NPILF Spotlight: Zach Schwindt, Legal Aid of Nebraska

A man with short, light-colored hair wearing casual clothes and sneakers is smiling at the camera. He is standing in front of an area overlooking a vast canyon.

Zach attended a conference in Texas and spent time traveling through the panhandle to meet with agricultural workers.

by Zach Schwindt

The Nebraska Public Interest Law Fund (NPILF) provides a limited number of stipends to University of Nebraska College of Law students who secure unpaid public interest positions for the summer.

2L Zach Schwindt, a 2022 NPILF recipient, worked with Legal Aid of Nebraska's Agricultural Worker Rights Program and reflected on the experience below. 

When a person thinks of an attorney, they imagine an individual sitting behind a desk reading through statutes, drafting complaints, or arguing in court. No one pictures an attorney driving and walking through the panhandle of Texas in 100° heat searching for agricultural workers. As a clerk with Legal Aid of Nebraska’s Agricultural Worker’s Rights Program, I traveled to Amarillo, Texas to train with Legal Aid of Oklahoma and the Texas Rio Grande Legal Aid office. I attended this conference to learn about relevant statutes, outreach strategies, and how to communicate and help those from different cultures. Part of this training involved traveling through the panhandle in search of agricultural workers from other countries to ensure they were receiving adequate employment protection and care. My first outreach stop was in the small city of Cactus, Texas where I interacted with workers from South Africa, Canada, England, Ireland, and Mexico. I quickly learned that law school could only prepare you to a certain extent and the practice of law can take different forms.

During my clerkship this summer, there was no typical day for me. My duties generally included researching case law or statutes, drafting documents for cases, and creating a resource guide summarizing pertinent statutes for the Program. However, it was also common to be traveling throughout the day. An important aspect of the clerkship was performing outreach. Outreach is how the Program finds those who have been mistreated while working in Nebraska.

There are Visa programs that permit foreign nationals to fill available agricultural positions in the United States, which is prevalent across Nebraska. To ensure these individuals were receiving the required protections, my supervisor and I would travel to numerous cities to visit the workers. We would provide informational pamphlets and have conversations about the workers’ experiences with their employer. Making these connections and supplying the workers with information was the best way to find those in need of assistance.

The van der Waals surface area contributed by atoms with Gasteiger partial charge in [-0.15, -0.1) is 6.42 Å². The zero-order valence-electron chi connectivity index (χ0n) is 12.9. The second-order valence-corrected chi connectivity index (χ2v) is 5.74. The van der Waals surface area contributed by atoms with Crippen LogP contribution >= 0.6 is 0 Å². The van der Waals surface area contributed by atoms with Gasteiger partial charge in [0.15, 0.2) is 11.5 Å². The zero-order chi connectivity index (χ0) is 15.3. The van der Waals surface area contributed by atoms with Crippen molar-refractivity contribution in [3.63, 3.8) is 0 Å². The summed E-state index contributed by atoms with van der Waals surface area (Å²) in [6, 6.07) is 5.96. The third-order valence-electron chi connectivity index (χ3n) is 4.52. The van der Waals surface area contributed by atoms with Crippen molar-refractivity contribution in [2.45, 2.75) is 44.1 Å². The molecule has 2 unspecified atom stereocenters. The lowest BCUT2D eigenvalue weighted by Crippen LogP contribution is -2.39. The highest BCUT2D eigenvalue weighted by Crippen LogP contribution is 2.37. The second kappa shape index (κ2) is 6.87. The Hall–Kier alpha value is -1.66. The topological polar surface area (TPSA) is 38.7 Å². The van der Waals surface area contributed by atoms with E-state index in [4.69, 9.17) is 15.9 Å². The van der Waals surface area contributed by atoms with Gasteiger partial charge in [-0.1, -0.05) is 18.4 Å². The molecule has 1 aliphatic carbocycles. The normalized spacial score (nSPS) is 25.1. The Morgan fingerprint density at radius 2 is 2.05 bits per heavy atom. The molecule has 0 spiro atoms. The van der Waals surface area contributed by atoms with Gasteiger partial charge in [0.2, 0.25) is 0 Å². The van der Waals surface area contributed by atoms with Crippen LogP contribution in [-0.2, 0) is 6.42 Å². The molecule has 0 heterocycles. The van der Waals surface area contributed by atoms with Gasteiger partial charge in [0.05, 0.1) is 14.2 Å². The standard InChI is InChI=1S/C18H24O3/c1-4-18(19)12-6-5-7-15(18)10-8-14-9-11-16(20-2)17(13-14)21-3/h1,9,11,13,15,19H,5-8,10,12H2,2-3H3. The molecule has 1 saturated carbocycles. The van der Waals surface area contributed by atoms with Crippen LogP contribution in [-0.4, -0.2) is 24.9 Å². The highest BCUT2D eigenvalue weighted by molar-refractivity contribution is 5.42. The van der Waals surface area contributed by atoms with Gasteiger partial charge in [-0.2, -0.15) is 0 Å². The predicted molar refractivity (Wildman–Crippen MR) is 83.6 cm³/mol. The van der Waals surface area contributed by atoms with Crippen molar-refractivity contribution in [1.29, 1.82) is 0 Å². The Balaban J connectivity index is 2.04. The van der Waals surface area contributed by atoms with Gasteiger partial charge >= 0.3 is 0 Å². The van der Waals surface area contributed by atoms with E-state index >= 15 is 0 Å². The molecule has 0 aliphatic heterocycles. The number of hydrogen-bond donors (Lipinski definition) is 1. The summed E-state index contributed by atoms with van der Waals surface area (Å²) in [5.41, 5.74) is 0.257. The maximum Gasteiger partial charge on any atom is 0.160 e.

There were many obstacles I faced during this clerkship. Most of the foreign workers were from Mexico, and therefore Spanish was generally spoken during outreach. My supervisor was fluent in Spanish, while I hadn’t studied or practiced it since high school. Thus, this language barrier made it hard to follow all the conversations between us and the workers. This made it difficult for me to build personal connections and pick out anything concerning mentioned by a worker. Another battle I faced during the summer was learning to interact with individuals from so many different cultures. I have experience in working cross-culturally, but I had never interacted with such distinct groups. It was challenging figuring out how to get these workers to trust us, open up about their experience, and provide meaningful information about their employment. Out of all these challenges, however, the biggest was getting workers to understand that we were a resource for them. Many of these workers did not want to speak out against their employers because they wanted to continue working in the States. In addition to that, these individuals were from other countries and did not always know or understand we were trying to help them. It was essential to build relationships with them to break down these misconceptions and ensure them we were there for their benefit.

This experience taught me that the law can and must be practiced beyond an office or courtroom. Public interest work is not what most think of when they imagine the law, but it requires a constant dedication and drive to help others that isn’t seen in most areas of the legal field. There were nights in Texas where we were still driving through the panhandle at 11 p.m., and evenings in Nebraska where we’d visit four different cities after working a full day. Non-profit lawyers are always advocating for the vulnerable and have protected the rights of the disadvantaged for decades. I hope to have the passion and care that I witnessed this summer when I practice.